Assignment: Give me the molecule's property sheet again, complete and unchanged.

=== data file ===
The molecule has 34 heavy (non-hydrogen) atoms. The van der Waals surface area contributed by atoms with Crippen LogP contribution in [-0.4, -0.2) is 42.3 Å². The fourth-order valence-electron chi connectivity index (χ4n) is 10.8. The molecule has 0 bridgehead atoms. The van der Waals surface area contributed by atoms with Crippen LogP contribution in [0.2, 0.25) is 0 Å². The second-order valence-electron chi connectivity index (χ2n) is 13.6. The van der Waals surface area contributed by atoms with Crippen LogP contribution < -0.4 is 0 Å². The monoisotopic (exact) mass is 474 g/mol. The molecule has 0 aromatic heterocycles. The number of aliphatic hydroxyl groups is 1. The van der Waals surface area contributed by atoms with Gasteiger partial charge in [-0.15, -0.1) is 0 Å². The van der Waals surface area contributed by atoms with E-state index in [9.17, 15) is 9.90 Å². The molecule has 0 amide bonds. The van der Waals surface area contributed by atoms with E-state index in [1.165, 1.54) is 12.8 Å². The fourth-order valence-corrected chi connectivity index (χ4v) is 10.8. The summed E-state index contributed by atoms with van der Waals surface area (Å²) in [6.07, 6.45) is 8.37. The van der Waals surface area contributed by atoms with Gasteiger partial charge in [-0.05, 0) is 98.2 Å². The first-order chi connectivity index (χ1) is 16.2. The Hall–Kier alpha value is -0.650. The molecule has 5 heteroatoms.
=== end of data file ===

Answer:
The molecule has 34 heavy (non-hydrogen) atoms. The van der Waals surface area contributed by atoms with Crippen LogP contribution in [-0.4, -0.2) is 42.3 Å². The fourth-order valence-electron chi connectivity index (χ4n) is 10.8. The molecule has 0 bridgehead atoms. The van der Waals surface area contributed by atoms with Crippen LogP contribution in [0.2, 0.25) is 0 Å². The second-order valence-electron chi connectivity index (χ2n) is 13.6. The van der Waals surface area contributed by atoms with Crippen LogP contribution < -0.4 is 0 Å². The monoisotopic (exact) mass is 474 g/mol. The molecule has 0 aromatic heterocycles. The number of aliphatic hydroxyl groups is 1. The van der Waals surface area contributed by atoms with Gasteiger partial charge in [-0.15, -0.1) is 0 Å². The van der Waals surface area contributed by atoms with E-state index in [9.17, 15) is 9.90 Å². The molecule has 0 amide bonds. The van der Waals surface area contributed by atoms with E-state index in [1.165, 1.54) is 12.8 Å². The fourth-order valence-corrected chi connectivity index (χ4v) is 10.8. The summed E-state index contributed by atoms with van der Waals surface area (Å²) in [6.07, 6.45) is 8.37. The van der Waals surface area contributed by atoms with Gasteiger partial charge in [-0.05, 0) is 98.2 Å². The first-order chi connectivity index (χ1) is 16.2. The Hall–Kier alpha value is -0.650. The molecule has 5 heteroatoms.